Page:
My First Month

Back in 2003, I co-produced “The Plagiarist” for FWD:labs. This wasn’t long after I had met Aaron at lunch in a UCLA cafeteria and heard about FWD:labs for the first time. I liked that it was an up-and-coming operation. I liked the work it had produced. I liked the artists that were affiliated. It was something I felt I could contribute to creatively and operationally.


Over the next three or so years I was a PA on the set of a zombie student film, produced and acted in a couple short films (including “Drive”), and aided numerous other FWD:labs productions.

Years later, and one month ago, I joined the FWD:labs team as an Executive Producer and Consultant. February was an exciting whirlwind: I got deeper into the grind of a web based production company and observed where the company is, and what it can grow to become.

Here are my observations and impressions one month in:


Emerging from six years of tightly organized and monitored large company work flows, it’s been difficult yet ultimately rewarding to be a part of a predominantly project-based work flow again. Project management is a very detail-oriented process and our company has many tools at our disposal to ensure every aspect is addressed (e.g. Google Apps, Basecamp, and Harvest). Producing has been a learning experience as well. The back-end work has been streamlined via Google Docs and we now have official FWD:labs templates to use for all client web and video proposals, agreements, invoices, etc.

In addition to the web based tools, we have the physical presence required to turn things around faster. Working in tandem with Aaron in Long Beach on a recent interview piece, I was able to oversee audio while he worked the camera. I conversed with the interviewee and established a comfortable working atmosphere while Aaron adjusted lighting and camera angles. I supervised the script and helped load and unload equipment. Our tag team allows for a speedy, yet still professional, production.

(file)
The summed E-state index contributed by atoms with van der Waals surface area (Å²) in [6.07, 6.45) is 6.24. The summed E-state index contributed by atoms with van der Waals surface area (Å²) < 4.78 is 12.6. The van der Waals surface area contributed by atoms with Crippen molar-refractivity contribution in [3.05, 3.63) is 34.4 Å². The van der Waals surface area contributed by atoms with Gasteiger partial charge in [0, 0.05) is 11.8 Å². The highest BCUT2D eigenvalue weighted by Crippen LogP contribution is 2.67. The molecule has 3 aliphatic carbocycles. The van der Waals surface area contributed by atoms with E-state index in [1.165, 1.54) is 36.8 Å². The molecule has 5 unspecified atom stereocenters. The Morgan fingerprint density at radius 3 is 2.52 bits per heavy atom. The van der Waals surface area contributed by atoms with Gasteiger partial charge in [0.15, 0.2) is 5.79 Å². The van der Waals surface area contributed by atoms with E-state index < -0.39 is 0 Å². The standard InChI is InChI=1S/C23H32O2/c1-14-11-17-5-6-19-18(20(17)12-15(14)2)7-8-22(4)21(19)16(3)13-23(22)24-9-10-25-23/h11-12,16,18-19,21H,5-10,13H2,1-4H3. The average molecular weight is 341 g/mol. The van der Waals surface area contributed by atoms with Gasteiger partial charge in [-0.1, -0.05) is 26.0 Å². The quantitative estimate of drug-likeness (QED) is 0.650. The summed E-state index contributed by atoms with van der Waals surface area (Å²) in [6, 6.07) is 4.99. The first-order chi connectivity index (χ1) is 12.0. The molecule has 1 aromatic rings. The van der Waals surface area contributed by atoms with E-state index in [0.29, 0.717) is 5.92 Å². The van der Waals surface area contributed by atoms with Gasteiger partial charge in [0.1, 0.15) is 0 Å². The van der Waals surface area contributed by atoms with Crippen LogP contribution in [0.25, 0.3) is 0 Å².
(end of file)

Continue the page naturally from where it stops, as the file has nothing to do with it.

We produced two works this last month, a short film titled “Mother Earth Speaks” and a UCLA Magazine doc titled “To the Rescue: Team Rubicon’s Josh Webster.”

Both productions were informative and fun. I’m realizing that my responsibilities as a producer are never-ending, in a good way. The key is getting all the pieces in place before the camera starts rolling. When a client didn’t have the necessary locations confirmed the day before a shoot, I immediately suggested that we push the timetable back another week or two in order to get all locations and personnel confirmed. While at a friend’s house in the Hollywood hills, I inquired about its viability as a future music video shot location. It’s become good practice to never quite stop thinking like a producer.


I also helped host February’s salon (#53 if you’re keeping count), and it was a ton of fun! Ten creatives, ranging from costume designers to documentary filmmakers and everything in between, attended a downtown bar and conversed for hours.

As someone who was fortunate enough to be local when the FWD:labs salons (then the “Wine and Cheese Salon”) first started at Aaron’s apartment at UCLA, it was a great pleasure to rejoin this consistent opportunity to meet and socialize with like-minded individuals once again.

The Future

There’s a lot in store for FWD:labs! We are focusing our energy on many research and development initiatives that will enable FWD:labs to highlight its own best selling points. This will include new web app tutorials, print collateral development, and a wide variety of video productions and official websites. The newsletter will also come more frequently and the website will undergo further updates to the Productions page as well the back-end and sign-up pages. All of these will aim to strengthen the communication within the FWD:labs collective and spawn a higher turnout of updates, collaboration, and networking.

From 2010 through 2011, I had continuously told myself (and Aaron) that as soon as a fitting position opened up at FWD:labs, I would move back down to Los Angeles in order to take it. I’m thankful one did. I’m very passionate about my new role and responsibilities and urge you to reach out to me with website/blog/other feedback. I feel it’s important to continuously promote our channels of communication to help the business and all of our creative endeavors thrive. I very much look forward to helping FWD:labs grow and working with all of you.


Chad Liffmann
Executive Producer, Film + Web + Design, FWD:labs

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